Wednesday, October 31, 2007

Going Local

Where things come from, what they are made of, by whom and how are becoming increasingly important questions as we learn just how much distant or huge manufacturers let things slide. This week alone these stories are revealed; the Gap lets an outsourced contractor use children to make clothing in horrible conditions, Japan's famous candy maker Akafuku is sloppy and Chinese drugs are found to be completely unregulated.

I don't know though, I don't really eat local food and use locally made crafts because I am afraid of this other stuff. I do it because I feel better on many levels for eating fresh organic food, living in a mostly DIY environment, etc. It is environmentally better for my family and the planet and it is ethically easier to discern the treatment of who's making my stuff. I am far from perfect. Actually, perfection isn't my goal. Far from it. There's so much fun good stuff out there. But, I am on a path. A path many others are streaming onto and that feels very good. Maybe, just maybe, the world isn't going somewhere hot in a hand bag. Maybe, our kids and grand kids will have something to work with when we are gone.

Monday, October 29, 2007

Local Currencies

The ideal of locally made in order to create a sustainable community, society and world is not new. I have lifted the beginning of a narrative from the E.F. Schumacher Society application for the Buckminster Fuller grant. Local currencies are part of this equation. Shifting to more local and regional ways of doing business is in everyone's best interest in the long run. I have posted the rest of the article here: Local Currencies

Buckminster Fuller Challenge
Application Narrative

Urgent Issue of our Time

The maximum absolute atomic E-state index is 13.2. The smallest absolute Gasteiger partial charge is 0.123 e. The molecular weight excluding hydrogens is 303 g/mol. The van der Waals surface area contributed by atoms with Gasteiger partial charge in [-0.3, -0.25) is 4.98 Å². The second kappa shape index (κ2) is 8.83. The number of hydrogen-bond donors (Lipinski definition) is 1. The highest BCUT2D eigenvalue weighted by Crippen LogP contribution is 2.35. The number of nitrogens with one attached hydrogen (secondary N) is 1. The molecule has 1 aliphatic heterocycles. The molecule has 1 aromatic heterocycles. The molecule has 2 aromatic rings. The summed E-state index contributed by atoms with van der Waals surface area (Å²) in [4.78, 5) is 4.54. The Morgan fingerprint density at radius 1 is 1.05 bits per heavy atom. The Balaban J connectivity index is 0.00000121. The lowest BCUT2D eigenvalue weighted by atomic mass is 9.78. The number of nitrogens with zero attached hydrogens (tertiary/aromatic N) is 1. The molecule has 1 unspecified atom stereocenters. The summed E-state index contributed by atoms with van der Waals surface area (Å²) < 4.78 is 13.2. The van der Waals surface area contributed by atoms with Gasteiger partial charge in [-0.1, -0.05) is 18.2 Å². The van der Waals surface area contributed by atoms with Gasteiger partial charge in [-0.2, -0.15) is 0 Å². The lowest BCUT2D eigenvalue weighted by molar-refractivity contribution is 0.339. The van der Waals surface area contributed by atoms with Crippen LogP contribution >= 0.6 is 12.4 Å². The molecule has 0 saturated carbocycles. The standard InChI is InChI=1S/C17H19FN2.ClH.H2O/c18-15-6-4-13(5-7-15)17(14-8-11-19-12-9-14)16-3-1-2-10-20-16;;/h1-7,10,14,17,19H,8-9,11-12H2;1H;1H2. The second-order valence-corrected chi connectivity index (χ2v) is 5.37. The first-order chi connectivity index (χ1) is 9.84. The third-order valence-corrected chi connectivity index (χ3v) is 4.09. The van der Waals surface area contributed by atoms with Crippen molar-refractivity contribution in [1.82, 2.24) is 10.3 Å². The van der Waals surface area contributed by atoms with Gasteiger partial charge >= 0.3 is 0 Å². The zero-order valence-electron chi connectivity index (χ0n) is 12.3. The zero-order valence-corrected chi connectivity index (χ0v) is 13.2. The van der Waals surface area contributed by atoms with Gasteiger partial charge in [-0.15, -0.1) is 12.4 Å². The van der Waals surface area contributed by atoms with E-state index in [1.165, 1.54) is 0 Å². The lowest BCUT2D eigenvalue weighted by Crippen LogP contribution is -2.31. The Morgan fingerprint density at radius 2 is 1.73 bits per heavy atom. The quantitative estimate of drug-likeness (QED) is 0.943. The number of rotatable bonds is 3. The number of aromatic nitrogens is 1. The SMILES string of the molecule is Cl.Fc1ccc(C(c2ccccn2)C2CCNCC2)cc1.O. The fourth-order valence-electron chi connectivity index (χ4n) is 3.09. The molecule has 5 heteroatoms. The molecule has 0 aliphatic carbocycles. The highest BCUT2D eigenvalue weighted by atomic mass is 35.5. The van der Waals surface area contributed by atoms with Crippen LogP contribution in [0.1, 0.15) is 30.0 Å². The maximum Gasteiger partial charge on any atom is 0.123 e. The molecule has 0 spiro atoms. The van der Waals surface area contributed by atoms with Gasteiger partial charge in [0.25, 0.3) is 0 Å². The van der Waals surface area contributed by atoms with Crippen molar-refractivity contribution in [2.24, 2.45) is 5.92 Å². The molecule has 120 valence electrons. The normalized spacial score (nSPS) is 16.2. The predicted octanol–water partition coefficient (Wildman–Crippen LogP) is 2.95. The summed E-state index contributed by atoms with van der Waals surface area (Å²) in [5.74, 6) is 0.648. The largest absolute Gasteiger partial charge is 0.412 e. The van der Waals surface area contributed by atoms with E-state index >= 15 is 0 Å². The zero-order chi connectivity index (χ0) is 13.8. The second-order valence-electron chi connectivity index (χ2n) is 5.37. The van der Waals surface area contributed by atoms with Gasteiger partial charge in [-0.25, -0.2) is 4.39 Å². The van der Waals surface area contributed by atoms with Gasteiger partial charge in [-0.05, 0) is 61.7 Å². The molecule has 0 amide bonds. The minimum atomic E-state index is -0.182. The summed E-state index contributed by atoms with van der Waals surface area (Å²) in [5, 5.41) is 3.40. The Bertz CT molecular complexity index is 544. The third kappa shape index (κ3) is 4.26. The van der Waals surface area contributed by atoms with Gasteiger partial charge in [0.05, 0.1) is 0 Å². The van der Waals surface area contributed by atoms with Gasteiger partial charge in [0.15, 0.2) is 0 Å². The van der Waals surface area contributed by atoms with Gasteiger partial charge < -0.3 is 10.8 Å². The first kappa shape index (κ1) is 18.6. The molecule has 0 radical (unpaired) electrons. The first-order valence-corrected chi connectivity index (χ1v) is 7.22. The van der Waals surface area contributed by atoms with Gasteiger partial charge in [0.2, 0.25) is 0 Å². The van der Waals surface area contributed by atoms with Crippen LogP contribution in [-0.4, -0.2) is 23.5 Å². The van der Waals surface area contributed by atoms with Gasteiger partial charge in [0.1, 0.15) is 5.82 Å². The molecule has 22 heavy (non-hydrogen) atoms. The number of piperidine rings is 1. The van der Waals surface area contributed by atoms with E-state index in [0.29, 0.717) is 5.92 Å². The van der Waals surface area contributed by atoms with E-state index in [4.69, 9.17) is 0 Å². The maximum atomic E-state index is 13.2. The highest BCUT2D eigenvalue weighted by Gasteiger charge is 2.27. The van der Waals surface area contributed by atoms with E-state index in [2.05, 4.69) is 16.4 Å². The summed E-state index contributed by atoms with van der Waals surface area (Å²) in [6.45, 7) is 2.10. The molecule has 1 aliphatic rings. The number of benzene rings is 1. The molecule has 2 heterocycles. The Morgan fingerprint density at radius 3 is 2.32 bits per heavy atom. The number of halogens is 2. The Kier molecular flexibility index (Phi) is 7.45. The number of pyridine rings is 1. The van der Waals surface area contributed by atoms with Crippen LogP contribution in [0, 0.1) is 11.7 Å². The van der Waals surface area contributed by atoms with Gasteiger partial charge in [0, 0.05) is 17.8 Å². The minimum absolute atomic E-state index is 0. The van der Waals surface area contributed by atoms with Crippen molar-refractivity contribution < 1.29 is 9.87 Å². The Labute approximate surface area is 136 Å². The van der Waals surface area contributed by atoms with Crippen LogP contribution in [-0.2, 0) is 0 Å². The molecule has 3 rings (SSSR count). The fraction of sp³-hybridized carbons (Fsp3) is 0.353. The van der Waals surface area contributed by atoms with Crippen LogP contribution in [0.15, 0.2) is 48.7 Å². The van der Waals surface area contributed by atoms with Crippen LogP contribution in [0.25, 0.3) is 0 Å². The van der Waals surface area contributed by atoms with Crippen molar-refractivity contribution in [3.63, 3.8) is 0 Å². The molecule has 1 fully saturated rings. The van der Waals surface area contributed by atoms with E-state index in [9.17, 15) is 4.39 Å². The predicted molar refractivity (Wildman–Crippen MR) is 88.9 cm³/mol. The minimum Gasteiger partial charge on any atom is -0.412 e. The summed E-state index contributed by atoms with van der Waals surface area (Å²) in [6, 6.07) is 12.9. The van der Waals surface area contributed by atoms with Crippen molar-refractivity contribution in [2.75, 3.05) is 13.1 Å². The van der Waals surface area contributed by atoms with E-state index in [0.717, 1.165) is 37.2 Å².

E. F. Schumacher argued that if we are to achieve a sustainable economic
system (what he called an economy of permanence), then the goods consumed in
a region should by and large be produced in that region. With shorter
supply lines and fewer intermediaries between the producer and consumer,
fuel use is less and carbon dioxide emissions decrease. Individuals engaged
in their local economy may rely on more trips downtown but on fewer trips
across oceans and countries.

Consumers are more likely to tolerate poor labor conditions and
environmental degradation when they are made invisible by the distancing
effect of the global economy. Incorporating production into the local
economy helps to illuminate poor practices and their impact on the
community. Ultimately we learn that content workers, sustainable farming
practices, and a healthy environment lead to increased productivity and
decreased true costs to the consumer.

Monday, October 15, 2007

New Chargers

I have a new 14" charger I am using like a work on paper- glazing as I might a unique painting. This size and format is suitable for this approach and I look forward to more of these in the coming months.

The background glaze is a new white satin matte that works really well.

Monday, October 08, 2007

Alice Waters

After hearing Alice Waters (of Chez Panisse fame) speak last month in San Francisco, I have been on a bit of a kick. I bought her new book, The Art of Simple Food and am reading her biography. More importantly, I have deepened my commitment to eating high quality, locally grown food and have also invested in some expensive olive oil. The results are delicious meals even my 12 year is willing to eat!

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